At Stanford, Secretary of Defense Ashton Carter unveils cyber strategy, calls for renewed partnership with Silicon Valley
The Pentagon chief told a Stanford audience that he had come from Washington to enlist Silicon Valley's help in the fight against cyber crime and terrorism.
Secretary of Defense Ashton B. Carter unveiled the Pentagon's new cybersecurity strategy before a Stanford audience Thursday, saying the United States would defend the nation using cyber warfare and calling for a renewed partnership with Silicon Valley.
Delivering the annual Drell Lecture at Stanford, Secretary of Defense Ashton Carter said Washington considers a cyberattack against the homeland or American businesses like any other threat to national security.
Carter, the first sitting secretary of defense to speak on the Stanford campus in two decades, warned cybercriminals that Washington considers a cyberattack against the homeland or American businesses and citizens like any other threat to national security.
"Adversaries should know that our preference for deterrence and our defensive posture don't diminish our willingness to use cyber options if necessary," he told the audience at CEMEX Auditorium. "And when we do take action – defensive or otherwise, conventionally or in cyberspace – we operate under rules of engagement that comply with domestic and international law."
Carter, who has a doctorate in theoretical physics, has strong ties to technology. He knows that as he takes the helm at the Pentagon, digital innovators and cybercriminals are trying to outpace one another at breakneck speeds. A strong partnership between military strategist and technologists would establish an unbeatable pact, he said.
The secretary was a senior partner at Global Technology Partners, where he advised major investment firms on technology and defense. He acknowledges the boundless transformation of technology and the opportunities and prosperity that it has brought to all sectors of American society.
But, he added: "The same Internet that enables Wikipedia also allows terrorists to learn how to build a bomb. And the same technologies we use to target cruise missiles and jam enemy air defenses can be used against our own forces – and they're now available to the highest bidder."
This is why, he said, the Pentagon must rebuild the bridge between Washington and Silicon Valley. "Renewing our partnership is the only way we can do this right."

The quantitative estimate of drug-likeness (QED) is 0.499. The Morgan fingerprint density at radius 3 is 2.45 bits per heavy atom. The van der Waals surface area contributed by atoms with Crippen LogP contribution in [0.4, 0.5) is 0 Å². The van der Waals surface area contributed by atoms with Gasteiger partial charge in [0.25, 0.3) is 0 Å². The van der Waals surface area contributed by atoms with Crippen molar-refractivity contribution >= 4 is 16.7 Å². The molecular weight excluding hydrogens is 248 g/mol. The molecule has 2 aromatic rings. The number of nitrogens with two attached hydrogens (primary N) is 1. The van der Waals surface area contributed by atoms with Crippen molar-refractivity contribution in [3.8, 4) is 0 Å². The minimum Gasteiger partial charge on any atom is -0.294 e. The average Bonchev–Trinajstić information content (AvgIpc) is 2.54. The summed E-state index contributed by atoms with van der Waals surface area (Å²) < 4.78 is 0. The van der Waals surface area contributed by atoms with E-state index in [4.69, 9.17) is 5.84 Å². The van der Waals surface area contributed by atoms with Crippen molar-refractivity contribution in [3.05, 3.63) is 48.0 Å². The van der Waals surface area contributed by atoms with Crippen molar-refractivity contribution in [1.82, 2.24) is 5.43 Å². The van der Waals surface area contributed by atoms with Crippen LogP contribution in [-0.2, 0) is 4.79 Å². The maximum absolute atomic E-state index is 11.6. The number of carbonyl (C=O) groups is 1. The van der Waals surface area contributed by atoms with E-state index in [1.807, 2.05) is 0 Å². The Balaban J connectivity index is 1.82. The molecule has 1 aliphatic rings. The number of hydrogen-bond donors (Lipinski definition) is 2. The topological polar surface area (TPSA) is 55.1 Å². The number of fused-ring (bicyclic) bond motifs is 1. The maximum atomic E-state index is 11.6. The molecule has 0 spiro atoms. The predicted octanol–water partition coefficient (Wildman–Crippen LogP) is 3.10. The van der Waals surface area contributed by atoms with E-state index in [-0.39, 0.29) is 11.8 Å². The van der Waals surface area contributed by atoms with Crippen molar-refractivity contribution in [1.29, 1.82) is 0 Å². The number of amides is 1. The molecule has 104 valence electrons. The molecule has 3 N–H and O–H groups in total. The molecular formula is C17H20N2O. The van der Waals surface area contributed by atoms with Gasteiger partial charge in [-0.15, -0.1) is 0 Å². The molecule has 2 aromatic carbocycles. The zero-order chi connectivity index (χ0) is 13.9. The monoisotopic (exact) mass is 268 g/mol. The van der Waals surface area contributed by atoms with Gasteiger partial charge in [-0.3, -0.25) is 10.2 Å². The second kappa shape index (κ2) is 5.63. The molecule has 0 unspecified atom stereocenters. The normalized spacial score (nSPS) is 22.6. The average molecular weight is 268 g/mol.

Carter was building on President Barack Obama's cybersecurity policies outlined by the president at the White House Summit on Cybersecurity and Consumer Protection at Stanford earlier this year.
Carter was the Payne Distinguished Visitor at the Freeman Spogli Institute for International Studies (FSI) and a distinguished visiting fellow at the Hoover Institution until he was sworn in as the 25th secretary of defense in February.
Carter's speech was delivered as the annual Drell Lecture for Stanford's Center for International Security and Cooperation (CISAC).
The lecture is named for theoretical physicist and arms control expert Sidney Drell, the center's co-founder, a senior fellow at Hoover and former director of the SLAC National Accelerator Laboratory. Drell and former Secretary of Defense William J. Perry – a FSI senior fellow and consulting professor at CISAC – were both mentors to Carter.
As Carter was speaking, the Department of Defense released online its new cyber strategy based on three primary missions: to defend the Pentagon's networks; to defend the United States and its interests against cyberattacks of "significant consequences"; and to provide integrated cyber capabilities to support military operations and contingency plans.
"The cyber threat against U.S. interests is increasing in severity and sophistication," Carter said. "While the North Korean cyberattack on Sony was the most destructive on a U.S. entity so far, this threat affects us all. Just as Russia and China have advanced cyber capabilities and strategies ranging from stealthy network penetration to intellectual property theft, criminal and terrorist networks are also increasing their cyber operations. Low-cost and global proliferation of malware have lowered barriers to entry and made it easier for smaller malicious actors to strike in cyberspace."